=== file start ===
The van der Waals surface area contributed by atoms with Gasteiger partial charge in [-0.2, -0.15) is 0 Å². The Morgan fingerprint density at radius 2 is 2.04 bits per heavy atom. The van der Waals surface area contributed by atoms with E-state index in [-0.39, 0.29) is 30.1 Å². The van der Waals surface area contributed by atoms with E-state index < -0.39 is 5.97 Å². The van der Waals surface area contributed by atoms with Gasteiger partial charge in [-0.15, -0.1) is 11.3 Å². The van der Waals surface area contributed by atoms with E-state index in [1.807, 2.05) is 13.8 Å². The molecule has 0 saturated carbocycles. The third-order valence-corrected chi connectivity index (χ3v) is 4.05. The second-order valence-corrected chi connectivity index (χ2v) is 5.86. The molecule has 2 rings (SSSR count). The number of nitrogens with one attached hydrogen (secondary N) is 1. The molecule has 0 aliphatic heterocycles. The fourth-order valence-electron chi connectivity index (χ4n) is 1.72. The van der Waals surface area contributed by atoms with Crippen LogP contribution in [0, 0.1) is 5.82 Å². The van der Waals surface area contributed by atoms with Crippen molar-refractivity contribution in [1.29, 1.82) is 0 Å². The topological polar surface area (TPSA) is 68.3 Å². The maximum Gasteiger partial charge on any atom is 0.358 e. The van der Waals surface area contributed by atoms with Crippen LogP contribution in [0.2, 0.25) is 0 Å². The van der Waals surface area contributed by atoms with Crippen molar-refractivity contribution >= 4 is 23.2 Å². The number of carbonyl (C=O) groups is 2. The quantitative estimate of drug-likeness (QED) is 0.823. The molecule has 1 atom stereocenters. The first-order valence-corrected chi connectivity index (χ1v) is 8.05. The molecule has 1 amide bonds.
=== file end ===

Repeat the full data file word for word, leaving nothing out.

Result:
The van der Waals surface area contributed by atoms with Gasteiger partial charge in [-0.2, -0.15) is 0 Å². The Morgan fingerprint density at radius 2 is 2.04 bits per heavy atom. The van der Waals surface area contributed by atoms with E-state index in [-0.39, 0.29) is 30.1 Å². The van der Waals surface area contributed by atoms with E-state index < -0.39 is 5.97 Å². The van der Waals surface area contributed by atoms with Gasteiger partial charge in [-0.15, -0.1) is 11.3 Å². The van der Waals surface area contributed by atoms with E-state index in [1.807, 2.05) is 13.8 Å². The molecule has 0 saturated carbocycles. The third-order valence-corrected chi connectivity index (χ3v) is 4.05. The second-order valence-corrected chi connectivity index (χ2v) is 5.86. The molecule has 2 rings (SSSR count). The number of nitrogens with one attached hydrogen (secondary N) is 1. The molecule has 0 aliphatic heterocycles. The fourth-order valence-electron chi connectivity index (χ4n) is 1.72. The van der Waals surface area contributed by atoms with Crippen LogP contribution in [0, 0.1) is 5.82 Å². The van der Waals surface area contributed by atoms with Crippen molar-refractivity contribution in [1.29, 1.82) is 0 Å². The topological polar surface area (TPSA) is 68.3 Å². The maximum Gasteiger partial charge on any atom is 0.358 e. The van der Waals surface area contributed by atoms with Crippen LogP contribution in [0.2, 0.25) is 0 Å². The van der Waals surface area contributed by atoms with Crippen molar-refractivity contribution >= 4 is 23.2 Å². The number of carbonyl (C=O) groups is 2. The quantitative estimate of drug-likeness (QED) is 0.823. The molecule has 1 atom stereocenters. The first-order valence-corrected chi connectivity index (χ1v) is 8.05. The molecule has 1 amide bonds.